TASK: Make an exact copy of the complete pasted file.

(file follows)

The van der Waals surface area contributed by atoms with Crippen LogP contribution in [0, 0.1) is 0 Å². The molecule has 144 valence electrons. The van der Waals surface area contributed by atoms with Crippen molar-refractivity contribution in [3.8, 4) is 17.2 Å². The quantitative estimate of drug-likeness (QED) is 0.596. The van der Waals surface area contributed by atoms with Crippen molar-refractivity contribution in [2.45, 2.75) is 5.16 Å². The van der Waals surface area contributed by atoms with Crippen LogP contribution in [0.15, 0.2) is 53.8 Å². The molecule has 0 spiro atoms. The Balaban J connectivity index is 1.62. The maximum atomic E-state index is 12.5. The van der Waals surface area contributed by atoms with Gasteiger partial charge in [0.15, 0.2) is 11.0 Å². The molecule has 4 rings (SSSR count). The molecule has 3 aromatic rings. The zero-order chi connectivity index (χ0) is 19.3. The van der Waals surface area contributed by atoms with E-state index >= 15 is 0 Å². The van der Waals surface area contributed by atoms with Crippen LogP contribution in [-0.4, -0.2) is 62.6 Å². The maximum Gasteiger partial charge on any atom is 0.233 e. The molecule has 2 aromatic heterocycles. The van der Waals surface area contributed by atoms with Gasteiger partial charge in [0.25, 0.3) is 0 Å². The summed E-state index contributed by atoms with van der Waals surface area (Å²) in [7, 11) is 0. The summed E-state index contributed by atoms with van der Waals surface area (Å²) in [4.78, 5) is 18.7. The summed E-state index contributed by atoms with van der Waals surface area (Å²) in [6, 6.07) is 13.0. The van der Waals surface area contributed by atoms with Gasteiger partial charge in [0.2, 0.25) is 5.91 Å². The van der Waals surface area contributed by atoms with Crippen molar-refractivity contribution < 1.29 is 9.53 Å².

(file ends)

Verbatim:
The van der Waals surface area contributed by atoms with Crippen LogP contribution in [0, 0.1) is 0 Å². The molecule has 144 valence electrons. The van der Waals surface area contributed by atoms with Crippen molar-refractivity contribution in [3.8, 4) is 17.2 Å². The quantitative estimate of drug-likeness (QED) is 0.596. The van der Waals surface area contributed by atoms with Crippen molar-refractivity contribution in [2.45, 2.75) is 5.16 Å². The van der Waals surface area contributed by atoms with Crippen LogP contribution in [0.15, 0.2) is 53.8 Å². The molecule has 0 spiro atoms. The Balaban J connectivity index is 1.62. The maximum atomic E-state index is 12.5. The van der Waals surface area contributed by atoms with Gasteiger partial charge in [0.15, 0.2) is 11.0 Å². The molecule has 4 rings (SSSR count). The molecule has 3 aromatic rings. The zero-order chi connectivity index (χ0) is 19.3. The van der Waals surface area contributed by atoms with E-state index >= 15 is 0 Å². The van der Waals surface area contributed by atoms with Crippen LogP contribution in [-0.4, -0.2) is 62.6 Å². The maximum Gasteiger partial charge on any atom is 0.233 e. The molecule has 2 aromatic heterocycles. The van der Waals surface area contributed by atoms with Gasteiger partial charge in [0.25, 0.3) is 0 Å². The summed E-state index contributed by atoms with van der Waals surface area (Å²) in [7, 11) is 0. The summed E-state index contributed by atoms with van der Waals surface area (Å²) in [4.78, 5) is 18.7. The summed E-state index contributed by atoms with van der Waals surface area (Å²) in [6, 6.07) is 13.0. The van der Waals surface area contributed by atoms with Gasteiger partial charge in [0.2, 0.25) is 5.91 Å². The van der Waals surface area contributed by atoms with Crippen molar-refractivity contribution < 1.29 is 9.53 Å².